What’s Next? How Will Arts Forums Respond to the Closure of IdeasTap?
An in depth forecast into the future of online forums for national opportunities in the arts.
By Charlotte Sabin, a young writer based in Cornwall. Charlotte is currently undertaking a Masters in Professional Writing at Falmouth University.
In June 2015 after six successful years, IdeasTap will close. This huge project, the vision of trust director Peter De Haan, has grown beyond all realms of imagination. Where will its closure leave the forum’s 200,000 strong audience of young creative talent? How will other online creative arts forums fare in the coming years?
Arriving at the offices of IdeasTap headquarters, it is impossible not to feel a huge sense of loss. All this space, usually a hub of creative enterprise from workshops, to mentoring and seminars by industry experts, now empty. As IdeasTap Editor James Hopkirk realises, “this trust always had a finite lifespan”. Funding will always, due to its very nature, be realigning targets, but now, post General Election, it is more important than ever to make sure that it continues to exist and be directed towards the right organisations. But who can take on the mantel? Having given out £2.3m in funding since 2008, IdeasTap’s closure will leave a gaping hole in the industry. Its closure has received national media coverage, and the legacy it will leave behind will not be forgotten quickly. For me, IdeasTap has been a constant throughout my years of education and establishing a career as a writer. I have used the forum to find jobs and in turn to advertise jobs. IdeasTap has been my connection to an industry that at times feels impenetrable. IdeasTap was always about establishing a sense of community, Hopkirk explains when I ask to what he attributes the forum’s success. It seems as though at the heart of its success is a creative diversity that has the power to unite real people. This will not be an easy feat to replicate.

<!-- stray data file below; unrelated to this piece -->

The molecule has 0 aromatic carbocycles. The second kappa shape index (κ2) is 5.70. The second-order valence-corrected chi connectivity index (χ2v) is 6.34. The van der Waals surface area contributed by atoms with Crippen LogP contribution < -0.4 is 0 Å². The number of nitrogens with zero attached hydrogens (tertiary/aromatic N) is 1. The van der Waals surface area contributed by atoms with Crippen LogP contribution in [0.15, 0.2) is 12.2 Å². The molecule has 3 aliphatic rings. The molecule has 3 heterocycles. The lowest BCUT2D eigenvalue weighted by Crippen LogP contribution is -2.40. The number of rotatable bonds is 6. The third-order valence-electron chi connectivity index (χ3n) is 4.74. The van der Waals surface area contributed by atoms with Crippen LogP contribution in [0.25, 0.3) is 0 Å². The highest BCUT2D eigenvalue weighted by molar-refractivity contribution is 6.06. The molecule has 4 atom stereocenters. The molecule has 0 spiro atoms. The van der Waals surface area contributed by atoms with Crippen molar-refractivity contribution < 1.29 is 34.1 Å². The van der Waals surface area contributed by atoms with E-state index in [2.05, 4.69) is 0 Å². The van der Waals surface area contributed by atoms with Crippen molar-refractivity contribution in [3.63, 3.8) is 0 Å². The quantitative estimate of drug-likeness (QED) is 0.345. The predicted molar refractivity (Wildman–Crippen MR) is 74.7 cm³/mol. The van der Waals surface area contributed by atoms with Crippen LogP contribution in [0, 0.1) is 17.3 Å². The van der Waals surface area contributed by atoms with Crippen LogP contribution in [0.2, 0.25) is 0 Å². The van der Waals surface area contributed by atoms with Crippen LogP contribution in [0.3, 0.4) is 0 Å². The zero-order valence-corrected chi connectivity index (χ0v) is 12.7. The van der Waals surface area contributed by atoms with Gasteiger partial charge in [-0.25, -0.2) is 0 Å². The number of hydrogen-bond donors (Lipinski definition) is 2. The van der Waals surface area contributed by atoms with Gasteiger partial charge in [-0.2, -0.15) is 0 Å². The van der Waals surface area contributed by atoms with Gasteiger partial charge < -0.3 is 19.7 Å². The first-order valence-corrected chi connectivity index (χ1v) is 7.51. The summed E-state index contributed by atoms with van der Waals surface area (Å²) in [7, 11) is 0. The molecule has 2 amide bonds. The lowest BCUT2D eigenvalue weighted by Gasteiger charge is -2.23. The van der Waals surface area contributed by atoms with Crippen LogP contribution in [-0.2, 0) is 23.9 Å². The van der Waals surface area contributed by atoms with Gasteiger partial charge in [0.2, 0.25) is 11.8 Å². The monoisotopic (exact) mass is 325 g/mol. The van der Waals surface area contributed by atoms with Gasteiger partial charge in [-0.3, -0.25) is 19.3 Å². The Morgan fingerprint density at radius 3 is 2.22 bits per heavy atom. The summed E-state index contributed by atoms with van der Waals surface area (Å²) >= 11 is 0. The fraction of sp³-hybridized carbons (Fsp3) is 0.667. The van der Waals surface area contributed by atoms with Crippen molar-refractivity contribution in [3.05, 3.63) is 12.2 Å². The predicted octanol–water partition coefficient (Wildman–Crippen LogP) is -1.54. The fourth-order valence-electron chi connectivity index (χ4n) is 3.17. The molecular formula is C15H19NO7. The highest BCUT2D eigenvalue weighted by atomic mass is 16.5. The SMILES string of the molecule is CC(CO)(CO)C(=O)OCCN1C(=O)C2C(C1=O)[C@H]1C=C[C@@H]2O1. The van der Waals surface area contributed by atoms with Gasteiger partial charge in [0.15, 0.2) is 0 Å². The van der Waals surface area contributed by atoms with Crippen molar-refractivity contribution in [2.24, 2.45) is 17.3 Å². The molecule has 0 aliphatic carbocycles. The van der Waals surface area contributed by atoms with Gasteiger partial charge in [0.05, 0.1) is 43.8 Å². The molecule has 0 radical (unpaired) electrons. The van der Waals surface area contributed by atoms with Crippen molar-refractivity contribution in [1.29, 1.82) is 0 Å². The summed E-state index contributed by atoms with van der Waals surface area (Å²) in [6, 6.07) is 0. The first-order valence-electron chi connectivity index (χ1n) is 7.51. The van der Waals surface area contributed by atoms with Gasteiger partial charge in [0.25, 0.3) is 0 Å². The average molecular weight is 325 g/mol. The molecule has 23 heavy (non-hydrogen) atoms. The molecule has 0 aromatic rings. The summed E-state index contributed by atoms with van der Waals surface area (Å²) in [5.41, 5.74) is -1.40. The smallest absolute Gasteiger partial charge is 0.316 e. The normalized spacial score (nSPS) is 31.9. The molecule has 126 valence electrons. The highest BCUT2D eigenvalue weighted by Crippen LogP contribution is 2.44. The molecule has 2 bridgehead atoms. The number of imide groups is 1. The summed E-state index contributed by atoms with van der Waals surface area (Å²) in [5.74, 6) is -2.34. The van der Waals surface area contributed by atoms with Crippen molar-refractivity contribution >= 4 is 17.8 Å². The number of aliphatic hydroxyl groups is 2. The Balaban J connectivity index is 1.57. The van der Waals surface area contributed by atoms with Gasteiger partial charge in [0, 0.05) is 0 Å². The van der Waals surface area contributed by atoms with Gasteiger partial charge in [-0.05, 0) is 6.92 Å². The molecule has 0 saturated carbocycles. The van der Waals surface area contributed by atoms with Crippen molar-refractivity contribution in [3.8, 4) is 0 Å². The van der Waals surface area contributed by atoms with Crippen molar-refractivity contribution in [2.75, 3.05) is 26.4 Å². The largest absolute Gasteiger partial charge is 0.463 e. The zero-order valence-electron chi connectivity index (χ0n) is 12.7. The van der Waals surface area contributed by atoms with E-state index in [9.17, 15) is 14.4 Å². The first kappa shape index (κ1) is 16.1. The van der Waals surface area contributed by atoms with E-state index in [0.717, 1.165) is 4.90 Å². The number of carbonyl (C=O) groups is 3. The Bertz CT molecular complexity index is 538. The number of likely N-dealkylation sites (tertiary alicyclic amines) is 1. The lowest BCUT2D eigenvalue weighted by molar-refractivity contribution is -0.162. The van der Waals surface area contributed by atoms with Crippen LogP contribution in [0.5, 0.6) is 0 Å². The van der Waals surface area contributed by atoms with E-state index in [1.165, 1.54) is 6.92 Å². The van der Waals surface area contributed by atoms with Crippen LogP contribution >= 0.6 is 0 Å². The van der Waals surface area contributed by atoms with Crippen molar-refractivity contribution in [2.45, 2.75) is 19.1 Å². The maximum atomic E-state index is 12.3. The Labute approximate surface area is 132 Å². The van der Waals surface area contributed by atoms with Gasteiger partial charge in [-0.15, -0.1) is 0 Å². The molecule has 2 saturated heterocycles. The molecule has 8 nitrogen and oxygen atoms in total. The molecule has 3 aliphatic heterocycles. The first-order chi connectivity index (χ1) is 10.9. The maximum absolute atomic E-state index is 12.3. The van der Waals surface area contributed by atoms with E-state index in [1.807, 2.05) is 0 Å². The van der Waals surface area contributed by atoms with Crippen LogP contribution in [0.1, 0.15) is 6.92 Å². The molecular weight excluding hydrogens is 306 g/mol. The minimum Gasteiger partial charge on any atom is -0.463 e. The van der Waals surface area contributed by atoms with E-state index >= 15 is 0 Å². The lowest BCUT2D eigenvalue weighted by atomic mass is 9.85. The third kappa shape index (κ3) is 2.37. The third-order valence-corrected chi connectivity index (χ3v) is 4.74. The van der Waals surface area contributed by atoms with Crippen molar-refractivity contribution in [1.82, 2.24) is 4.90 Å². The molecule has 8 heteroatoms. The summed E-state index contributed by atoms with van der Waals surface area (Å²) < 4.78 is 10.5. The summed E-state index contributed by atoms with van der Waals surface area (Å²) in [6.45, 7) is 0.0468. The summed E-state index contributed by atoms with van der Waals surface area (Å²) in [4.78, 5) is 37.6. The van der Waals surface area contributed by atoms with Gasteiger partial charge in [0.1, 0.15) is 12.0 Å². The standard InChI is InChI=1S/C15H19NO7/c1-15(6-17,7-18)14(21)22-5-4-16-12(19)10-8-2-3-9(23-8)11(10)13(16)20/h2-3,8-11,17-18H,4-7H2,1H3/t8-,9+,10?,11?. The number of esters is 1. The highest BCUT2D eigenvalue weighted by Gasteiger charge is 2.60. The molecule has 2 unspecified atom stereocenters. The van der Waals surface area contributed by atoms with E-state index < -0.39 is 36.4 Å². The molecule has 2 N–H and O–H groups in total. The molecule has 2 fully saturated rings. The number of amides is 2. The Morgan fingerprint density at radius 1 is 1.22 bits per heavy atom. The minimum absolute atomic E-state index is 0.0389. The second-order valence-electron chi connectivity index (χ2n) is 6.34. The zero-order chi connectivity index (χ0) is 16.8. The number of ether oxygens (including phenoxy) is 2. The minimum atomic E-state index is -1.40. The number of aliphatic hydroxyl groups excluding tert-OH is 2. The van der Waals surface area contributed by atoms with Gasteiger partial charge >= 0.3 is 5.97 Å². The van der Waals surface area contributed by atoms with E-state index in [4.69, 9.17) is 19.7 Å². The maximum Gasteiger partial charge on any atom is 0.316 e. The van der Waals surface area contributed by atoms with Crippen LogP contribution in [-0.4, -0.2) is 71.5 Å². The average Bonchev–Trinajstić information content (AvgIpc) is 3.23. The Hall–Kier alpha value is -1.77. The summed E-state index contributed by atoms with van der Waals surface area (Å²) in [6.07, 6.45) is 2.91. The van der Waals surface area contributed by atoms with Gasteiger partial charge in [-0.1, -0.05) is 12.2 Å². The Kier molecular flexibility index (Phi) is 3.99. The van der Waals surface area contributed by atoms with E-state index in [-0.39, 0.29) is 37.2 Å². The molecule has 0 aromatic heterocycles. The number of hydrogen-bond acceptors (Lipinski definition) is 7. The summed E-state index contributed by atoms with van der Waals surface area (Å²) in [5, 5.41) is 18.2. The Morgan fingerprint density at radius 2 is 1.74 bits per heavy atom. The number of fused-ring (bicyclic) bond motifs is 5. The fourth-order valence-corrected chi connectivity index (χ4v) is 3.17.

In February this year the Warwick Commission published the results from Enriching Britain: an investigation into the future of culture, creativity and growth. The results have shown that the creative industries are the fastest growing in the UK, with a combined economic contribution of £76bn in 2013 . The response from Vikki Heywood CBE, Chairman of RSA (Royal Society for the encouragement of Arts, Manufactures and Commerce) is clear, “The creative industries need to take a united approach that guarantees equal access for everyone to a rich cultural education.”
Looking forward to the next few years, what developments can we expect within new arts opportunities? Hopkirk suggests that the key to progression could lie in regional devolution, but this will come at a cost, “We need to create networks of people that extend these regions”. As he goes on to explain, it is the case studies of IdeasTap members, people who have built up networks of contacts through the forum that have benefitted most from the trust, which is something that could be lost with devolution.
It is the connections that IdeasTap has built with the creative industries that have allowed for so many incredible briefs over the years. As Ben Power, Associate Director of the National Theatre explains, “IdeasTap is a hugely valuable and unique resource that we rely upon.” Schemes run collaboratively between IdeasTap and well established national organisations like Bristol Old Vic have proved their worth over many years. Miranda Cromwell, who was Director of the Young Company at the Old Vic throughout some of the biggest partner projects with IdeasTap explained to me the mutual benefits of this relationship, “[IdeasTap] work as a bridge into the professional industry to cover the cost of opening up more placements and taking risks with young artists”. This is a recurring theme in the growth of online arts forums – risk. Looking to the future, young creatives must try to ensure that organisations are not afraid to take chances and be innovative in creating new opportunities.
Arts forums across the country are gathering momentum. I spoke with Grace Davies, Director of Visual Arts South West (VASW) which is part of the Contemporary Visual Arts Network (CVAN). We discussed the possibilities for achieving national communication using online platforms. Davies explained, “the key at the moment is for organisations to work together to enable bigger projects, we need to support each other.” This is always going to be a challenge nationally, but fighting against a London stronghold over the arts has the potential to present new opportunities with a more diverse selection of young people. The Creative Arts have always been an industry built on collaboration, but establishing communication channels online and bridging between regional organisations could have a hugely positive impact on maintaining and growing networks of artists, writers and all veins of the creative industries.